Articles | Volume 18, issue 3
Research article
23 Mar 2018
Research article |  | 23 Mar 2018

Modeling anthropogenic and natural fire ignitions in an inner-alpine valley

Giorgio Vacchiano, Cristiano Foderi, Roberta Berretti, Enrico Marchi, and Renzo Motta

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Cited articles

Amatulli, G., Rodrigues, M. J., Trombetti, M., and Lovreglio, R.: Assessing long-term fire risk at local scale by means of decision tree technique, J. Geophys. Res., 111, 1–15,, 2006. 
Arndt, N., Vacik, H., Koch, V., Arpaci, A., and Gossow, H.: Modeling human-caused forest fire ignition for assessing forest fire danger in Austria, iForest, 6, 315–325,, 2013. 
Bar Massada, A., Syphard, A. D., Stewart, S. I., and Radeloff, V. C.: Wildfire ignition-distribution modelling: a comparative study in the Huron–Manistee National Forest, Michigan, USA, Int. J. Wildland Fire, 22, 174–183,, 2013.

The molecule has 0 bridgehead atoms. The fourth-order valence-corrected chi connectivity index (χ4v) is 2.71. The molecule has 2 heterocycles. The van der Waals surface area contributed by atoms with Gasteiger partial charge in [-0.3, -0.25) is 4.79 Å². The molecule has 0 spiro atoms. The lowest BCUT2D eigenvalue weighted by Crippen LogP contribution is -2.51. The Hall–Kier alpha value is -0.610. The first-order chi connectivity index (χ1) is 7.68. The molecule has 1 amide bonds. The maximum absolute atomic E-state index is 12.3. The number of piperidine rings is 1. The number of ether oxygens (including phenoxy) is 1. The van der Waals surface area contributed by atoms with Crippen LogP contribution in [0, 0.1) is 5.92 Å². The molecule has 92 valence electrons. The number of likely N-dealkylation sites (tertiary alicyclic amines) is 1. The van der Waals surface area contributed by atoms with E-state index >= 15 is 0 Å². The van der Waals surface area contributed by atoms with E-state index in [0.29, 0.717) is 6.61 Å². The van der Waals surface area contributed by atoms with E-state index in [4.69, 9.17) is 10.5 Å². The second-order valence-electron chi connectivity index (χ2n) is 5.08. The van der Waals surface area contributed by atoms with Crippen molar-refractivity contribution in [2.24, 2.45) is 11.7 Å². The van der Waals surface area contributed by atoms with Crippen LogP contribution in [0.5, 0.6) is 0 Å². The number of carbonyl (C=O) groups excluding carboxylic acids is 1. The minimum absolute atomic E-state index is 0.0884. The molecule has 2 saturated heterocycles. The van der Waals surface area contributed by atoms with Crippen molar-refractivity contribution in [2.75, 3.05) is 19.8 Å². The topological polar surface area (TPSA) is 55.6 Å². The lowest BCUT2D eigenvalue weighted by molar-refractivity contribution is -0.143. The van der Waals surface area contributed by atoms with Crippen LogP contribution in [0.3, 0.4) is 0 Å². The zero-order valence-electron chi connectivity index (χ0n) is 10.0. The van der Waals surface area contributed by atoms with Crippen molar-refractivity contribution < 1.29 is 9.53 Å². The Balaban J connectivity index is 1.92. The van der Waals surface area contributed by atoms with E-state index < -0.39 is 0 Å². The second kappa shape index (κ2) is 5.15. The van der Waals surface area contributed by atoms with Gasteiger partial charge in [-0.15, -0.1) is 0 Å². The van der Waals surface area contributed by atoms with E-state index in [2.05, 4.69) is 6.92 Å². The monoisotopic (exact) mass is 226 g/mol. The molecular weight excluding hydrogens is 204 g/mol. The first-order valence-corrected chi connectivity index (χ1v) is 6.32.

Bebi, P., Seidl, R., Motta, R., Fuhr, M., Firm, D., Krumm, F., Conedera, M., Ginzler, C., Wohlgemuth, T., and Kulakowski, D.: Changes of forest cover and disturbance regimes in the mountain forests of the Alps, Forest Ecol. Manag., 388, 43–56,, 2017. 
Beniston, M.: Mountain weather and climate: a general overview and a focus on climatic change in the Alps, Hydrobiologia, 562, 3–16,, 2006. 
Short summary
Here we show that wildland fires in an Italian alpine region are ignited mainly by human negligence. 30 % of fires stars in agricultural areas, 24 % in forests. Lightning plays a role in 10 % of the cases, but its importance has been increasing recently. Areas under hot, dry climate are more prone to fire. Cattle grazing reduces the fuel for winter fires, but increases ignition risk in summer. The maps of fire risk that we produce can help to support fire prevention and ecosystem management.
Final-revised paper